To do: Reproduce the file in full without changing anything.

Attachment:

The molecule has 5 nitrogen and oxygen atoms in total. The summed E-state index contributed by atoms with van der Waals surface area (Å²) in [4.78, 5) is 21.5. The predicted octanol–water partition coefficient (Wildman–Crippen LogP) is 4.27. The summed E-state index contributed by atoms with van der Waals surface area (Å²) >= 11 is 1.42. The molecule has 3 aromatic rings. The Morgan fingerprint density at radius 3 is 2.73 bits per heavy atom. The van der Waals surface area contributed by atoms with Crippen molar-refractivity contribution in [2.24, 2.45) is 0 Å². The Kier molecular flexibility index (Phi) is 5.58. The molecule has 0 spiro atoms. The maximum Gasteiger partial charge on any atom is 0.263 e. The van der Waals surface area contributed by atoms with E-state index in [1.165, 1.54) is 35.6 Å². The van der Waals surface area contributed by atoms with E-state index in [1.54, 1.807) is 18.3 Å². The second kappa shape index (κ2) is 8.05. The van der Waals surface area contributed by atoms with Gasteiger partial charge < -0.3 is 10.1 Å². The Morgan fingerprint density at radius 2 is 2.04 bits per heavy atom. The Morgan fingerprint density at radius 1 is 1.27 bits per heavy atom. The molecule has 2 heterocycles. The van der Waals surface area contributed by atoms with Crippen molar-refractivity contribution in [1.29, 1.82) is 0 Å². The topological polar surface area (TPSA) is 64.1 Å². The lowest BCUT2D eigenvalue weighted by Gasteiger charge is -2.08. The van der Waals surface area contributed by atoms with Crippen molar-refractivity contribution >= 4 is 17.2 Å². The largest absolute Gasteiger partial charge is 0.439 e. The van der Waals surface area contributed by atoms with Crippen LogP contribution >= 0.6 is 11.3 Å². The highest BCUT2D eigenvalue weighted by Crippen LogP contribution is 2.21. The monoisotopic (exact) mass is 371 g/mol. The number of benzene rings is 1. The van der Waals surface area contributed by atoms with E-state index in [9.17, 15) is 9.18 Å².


The molecule has 5 nitrogen and oxygen atoms in total. The summed E-state index contributed by atoms with van der Waals surface area (Å²) in [4.78, 5) is 21.5. The predicted octanol–water partition coefficient (Wildman–Crippen LogP) is 4.27. The summed E-state index contributed by atoms with van der Waals surface area (Å²) >= 11 is 1.42. The molecule has 3 aromatic rings. The Morgan fingerprint density at radius 3 is 2.73 bits per heavy atom. The van der Waals surface area contributed by atoms with Crippen molar-refractivity contribution in [2.24, 2.45) is 0 Å². The Kier molecular flexibility index (Phi) is 5.58. The molecule has 0 spiro atoms. The maximum Gasteiger partial charge on any atom is 0.263 e. The van der Waals surface area contributed by atoms with E-state index in [1.165, 1.54) is 35.6 Å². The van der Waals surface area contributed by atoms with E-state index in [1.54, 1.807) is 18.3 Å². The second kappa shape index (κ2) is 8.05. The van der Waals surface area contributed by atoms with Gasteiger partial charge < -0.3 is 10.1 Å². The Morgan fingerprint density at radius 2 is 2.04 bits per heavy atom. The Morgan fingerprint density at radius 1 is 1.27 bits per heavy atom. The molecule has 2 heterocycles. The van der Waals surface area contributed by atoms with Crippen molar-refractivity contribution in [1.29, 1.82) is 0 Å². The topological polar surface area (TPSA) is 64.1 Å². The lowest BCUT2D eigenvalue weighted by Gasteiger charge is -2.08. The van der Waals surface area contributed by atoms with Crippen molar-refractivity contribution >= 4 is 17.2 Å². The largest absolute Gasteiger partial charge is 0.439 e. The van der Waals surface area contributed by atoms with Crippen LogP contribution >= 0.6 is 11.3 Å². The highest BCUT2D eigenvalue weighted by Crippen LogP contribution is 2.21. The monoisotopic (exact) mass is 371 g/mol. The number of benzene rings is 1. The van der Waals surface area contributed by atoms with E-state index in [9.17, 15) is 9.18 Å².